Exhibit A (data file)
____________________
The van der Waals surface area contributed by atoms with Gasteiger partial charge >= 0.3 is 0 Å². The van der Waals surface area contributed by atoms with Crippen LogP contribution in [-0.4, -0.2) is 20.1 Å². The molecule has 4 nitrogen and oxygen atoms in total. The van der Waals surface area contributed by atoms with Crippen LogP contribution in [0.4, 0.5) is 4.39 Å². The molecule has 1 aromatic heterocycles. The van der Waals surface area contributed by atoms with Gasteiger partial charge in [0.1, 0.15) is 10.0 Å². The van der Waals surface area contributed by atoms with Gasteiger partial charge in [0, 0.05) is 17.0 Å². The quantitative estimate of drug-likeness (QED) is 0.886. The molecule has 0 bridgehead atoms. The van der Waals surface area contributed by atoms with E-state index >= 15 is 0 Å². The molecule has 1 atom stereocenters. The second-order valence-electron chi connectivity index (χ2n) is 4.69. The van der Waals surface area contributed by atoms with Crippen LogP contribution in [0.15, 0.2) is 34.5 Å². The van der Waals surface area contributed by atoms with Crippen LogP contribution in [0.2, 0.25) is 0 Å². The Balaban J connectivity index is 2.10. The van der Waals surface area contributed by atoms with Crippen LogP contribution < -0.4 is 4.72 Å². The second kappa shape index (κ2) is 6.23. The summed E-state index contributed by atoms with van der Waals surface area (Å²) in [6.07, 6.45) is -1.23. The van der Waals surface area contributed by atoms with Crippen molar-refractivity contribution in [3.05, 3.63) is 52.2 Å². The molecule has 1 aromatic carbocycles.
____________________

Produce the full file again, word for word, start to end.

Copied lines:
The van der Waals surface area contributed by atoms with Gasteiger partial charge >= 0.3 is 0 Å². The van der Waals surface area contributed by atoms with Crippen LogP contribution in [-0.4, -0.2) is 20.1 Å². The molecule has 4 nitrogen and oxygen atoms in total. The van der Waals surface area contributed by atoms with Crippen LogP contribution in [0.4, 0.5) is 4.39 Å². The molecule has 1 aromatic heterocycles. The van der Waals surface area contributed by atoms with Gasteiger partial charge in [0.1, 0.15) is 10.0 Å². The van der Waals surface area contributed by atoms with Gasteiger partial charge in [0, 0.05) is 17.0 Å². The quantitative estimate of drug-likeness (QED) is 0.886. The molecule has 0 bridgehead atoms. The van der Waals surface area contributed by atoms with E-state index >= 15 is 0 Å². The molecule has 1 atom stereocenters. The second-order valence-electron chi connectivity index (χ2n) is 4.69. The van der Waals surface area contributed by atoms with Crippen LogP contribution in [0.15, 0.2) is 34.5 Å². The van der Waals surface area contributed by atoms with Crippen LogP contribution in [0.2, 0.25) is 0 Å². The Balaban J connectivity index is 2.10. The van der Waals surface area contributed by atoms with Crippen LogP contribution < -0.4 is 4.72 Å². The second kappa shape index (κ2) is 6.23. The summed E-state index contributed by atoms with van der Waals surface area (Å²) in [6.07, 6.45) is -1.23. The van der Waals surface area contributed by atoms with Crippen molar-refractivity contribution in [3.05, 3.63) is 52.2 Å². The molecule has 1 aromatic carbocycles.